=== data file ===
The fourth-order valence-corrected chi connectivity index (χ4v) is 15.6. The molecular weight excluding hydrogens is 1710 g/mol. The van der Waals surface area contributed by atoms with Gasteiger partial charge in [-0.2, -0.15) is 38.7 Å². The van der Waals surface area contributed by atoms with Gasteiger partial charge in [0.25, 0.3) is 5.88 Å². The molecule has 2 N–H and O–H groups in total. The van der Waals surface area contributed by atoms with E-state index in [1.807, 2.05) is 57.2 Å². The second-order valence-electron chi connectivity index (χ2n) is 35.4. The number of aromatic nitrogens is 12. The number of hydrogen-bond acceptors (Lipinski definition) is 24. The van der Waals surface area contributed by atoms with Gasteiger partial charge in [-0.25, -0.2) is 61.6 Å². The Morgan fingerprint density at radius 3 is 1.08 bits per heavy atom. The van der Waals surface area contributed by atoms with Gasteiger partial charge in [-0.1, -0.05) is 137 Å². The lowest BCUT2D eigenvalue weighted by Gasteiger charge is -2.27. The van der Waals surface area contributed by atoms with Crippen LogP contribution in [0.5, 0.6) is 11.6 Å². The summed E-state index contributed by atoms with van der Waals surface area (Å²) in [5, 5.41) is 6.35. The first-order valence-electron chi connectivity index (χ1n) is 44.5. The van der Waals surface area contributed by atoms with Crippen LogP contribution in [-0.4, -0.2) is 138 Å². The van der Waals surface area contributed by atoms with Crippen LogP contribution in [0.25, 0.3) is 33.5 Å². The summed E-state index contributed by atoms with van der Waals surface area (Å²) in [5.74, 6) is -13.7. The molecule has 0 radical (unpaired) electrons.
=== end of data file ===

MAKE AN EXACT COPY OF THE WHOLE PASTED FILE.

The fourth-order valence-corrected chi connectivity index (χ4v) is 15.6. The molecular weight excluding hydrogens is 1710 g/mol. The van der Waals surface area contributed by atoms with Gasteiger partial charge in [-0.2, -0.15) is 38.7 Å². The van der Waals surface area contributed by atoms with Gasteiger partial charge in [0.25, 0.3) is 5.88 Å². The molecule has 2 N–H and O–H groups in total. The van der Waals surface area contributed by atoms with E-state index in [1.807, 2.05) is 57.2 Å². The second-order valence-electron chi connectivity index (χ2n) is 35.4. The number of aromatic nitrogens is 12. The number of hydrogen-bond acceptors (Lipinski definition) is 24. The van der Waals surface area contributed by atoms with Gasteiger partial charge in [-0.25, -0.2) is 61.6 Å². The Morgan fingerprint density at radius 3 is 1.08 bits per heavy atom. The van der Waals surface area contributed by atoms with Gasteiger partial charge in [-0.1, -0.05) is 137 Å². The lowest BCUT2D eigenvalue weighted by Gasteiger charge is -2.27. The van der Waals surface area contributed by atoms with Crippen LogP contribution in [0.5, 0.6) is 11.6 Å². The summed E-state index contributed by atoms with van der Waals surface area (Å²) in [5, 5.41) is 6.35. The first-order valence-electron chi connectivity index (χ1n) is 44.5. The van der Waals surface area contributed by atoms with Crippen LogP contribution in [-0.4, -0.2) is 138 Å². The van der Waals surface area contributed by atoms with Crippen LogP contribution in [0.25, 0.3) is 33.5 Å². The summed E-state index contributed by atoms with van der Waals surface area (Å²) in [5.74, 6) is -13.7. The molecule has 0 radical (unpaired) electrons.